Sleep Your Way to

Better Health


by Carol Deppe


More and more Americans are sleeping their way to better health. A regular sleep program can increase your physical fitness, reduce stress, and improve your overall state of mental well-being. Sleep can even improve your sex life. Recent studies have shown that people who sleep together have better sex lives than people who don't. Sleep can also be an important part of a weight control program. When you are sleeping you are not eating, so sleeping helps you to avoid gaining weight. Sleep is enjoyable. It's good for you. It can be done almost anywhere, at any time of the day or night, and with little or no expensive equipment.

In today's hard-driving society, most people just don't get enough sleep. Many of the world's problems would be solved if people slept more. People who are sleeping are not out stealing hubcaps or mugging other people or destroying the environment or building bombs. We need to return to the way of life that Nature intended for us. And what Nature intended was for us to sleep, and to spend time doing other things only when absolutely unavoidable.

Human beings are designed to sleep. Anyone can see that the human body, arranged as it is in a long flexible rod, is not really designed to be erect. It's meant to be prone. We learned to walk upright only recently, and do so only with considerable stress to the feet, ankles, knees, hips, back, and nearly everything else. Jogging and running are even more physically traumatic than walking. Just standing can lead to back problems, circulatory problems, sore feet, and varicose veins. Man was clearly intended to spend most of his time lying down sleeping.

Woman was intended to spend even more of her time sleeping. This fact accounts for a number of hitherto inexplicable secondary sex differences between human males and females. Women have large pillow-like buttocks which are especially handy and comfortable for sleeping in a sitting or partially reclining position. In addition, women have a substantial layer of subcutaneous fat that cushions them when they lie on rough ground and serves as an insulating layer-a blanket-in cold weather. Neither of these characteristics can be adequately explained except as unique adaptations for more efficient sleep.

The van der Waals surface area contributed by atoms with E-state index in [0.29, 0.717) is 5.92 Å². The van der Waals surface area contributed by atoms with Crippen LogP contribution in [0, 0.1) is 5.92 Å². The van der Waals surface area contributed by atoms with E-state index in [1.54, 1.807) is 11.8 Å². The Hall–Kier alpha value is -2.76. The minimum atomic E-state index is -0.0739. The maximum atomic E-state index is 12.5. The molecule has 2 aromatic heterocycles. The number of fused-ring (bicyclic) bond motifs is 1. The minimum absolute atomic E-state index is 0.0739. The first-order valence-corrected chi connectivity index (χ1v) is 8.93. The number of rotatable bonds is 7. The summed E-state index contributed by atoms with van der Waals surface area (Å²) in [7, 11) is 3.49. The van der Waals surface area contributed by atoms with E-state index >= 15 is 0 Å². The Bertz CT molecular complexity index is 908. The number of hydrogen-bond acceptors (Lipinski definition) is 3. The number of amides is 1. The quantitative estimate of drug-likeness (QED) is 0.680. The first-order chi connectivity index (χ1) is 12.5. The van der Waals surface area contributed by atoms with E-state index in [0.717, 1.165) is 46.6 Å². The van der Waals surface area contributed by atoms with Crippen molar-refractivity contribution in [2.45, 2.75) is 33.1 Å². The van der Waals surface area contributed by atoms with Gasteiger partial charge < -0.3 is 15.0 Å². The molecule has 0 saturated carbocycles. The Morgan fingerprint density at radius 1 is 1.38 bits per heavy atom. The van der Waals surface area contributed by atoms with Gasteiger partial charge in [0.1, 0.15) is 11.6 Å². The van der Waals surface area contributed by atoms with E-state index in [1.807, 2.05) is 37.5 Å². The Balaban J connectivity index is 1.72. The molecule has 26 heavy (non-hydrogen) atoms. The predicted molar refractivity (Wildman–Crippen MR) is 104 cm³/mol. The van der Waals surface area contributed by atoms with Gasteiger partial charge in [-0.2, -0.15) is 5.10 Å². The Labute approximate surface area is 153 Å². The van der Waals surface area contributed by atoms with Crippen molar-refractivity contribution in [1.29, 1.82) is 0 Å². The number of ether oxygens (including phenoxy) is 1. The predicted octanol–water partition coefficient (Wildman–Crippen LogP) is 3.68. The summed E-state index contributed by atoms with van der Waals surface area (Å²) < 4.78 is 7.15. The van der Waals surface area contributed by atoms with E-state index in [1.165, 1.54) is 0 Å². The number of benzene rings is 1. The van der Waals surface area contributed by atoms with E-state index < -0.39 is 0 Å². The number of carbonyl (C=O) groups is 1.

Men lack special built-in pillows, cushions, and blankets. They are also more muscular than women-better suited for strenuous physical labor. In short, men are meant to do all the work and women are meant to sleep in the sun.

Sleep is good for everyone, however, whether male or female. Most men can get just as much pleasure and benefit from a sleep program as women. They should start in at a little lower level, however, and take care not to try to progress too rapidly.

Getting Started: Before you embark upon any rigorous sleep program you should consult your doctor and have a complete medical exam. That way, if something goes wrong, there's somebody else to blame.

When and Where to Sleep: Almost anywhere and anytime will do. As a beginner you'll probably start out doing most of your sleeping in bed, and at certain times of day. But as your experience grows, you'll start to recognize opportunities for sleeping everywhere.

How Much Sleep? More is usually better. Most people should try to get at least 16 hours per day. Experts do more than 20 daily. Marathon sleepers, who can sleep walk and sleep talk, routinely approach 24 hours per day, day in, day out, though at that point it's a little hard to tell.

What About My Job? Most jobs are lots more bearable if you are asleep. Look around you. When was the last time any of your coworkers acted as if they were actually awake? If they can sleep work, why shouldn't you?

Set Realistic Goals: It's important to realize that not everybody has the opportunity or ability to become a marathon sleeper. Evaluate your own abilities and situation and design a sleep program that's right for you.

Then jump into bed and start sleeping your way to better health.

Recommended Reading:

What To Do When You Cross the International Date Line in the Wrong Direction and Lose a Whole Night's Sleep, by Marleen Hunter.

Hibernation, by Susan Jurrey.

At Dawn We Slept, by Gordon Prange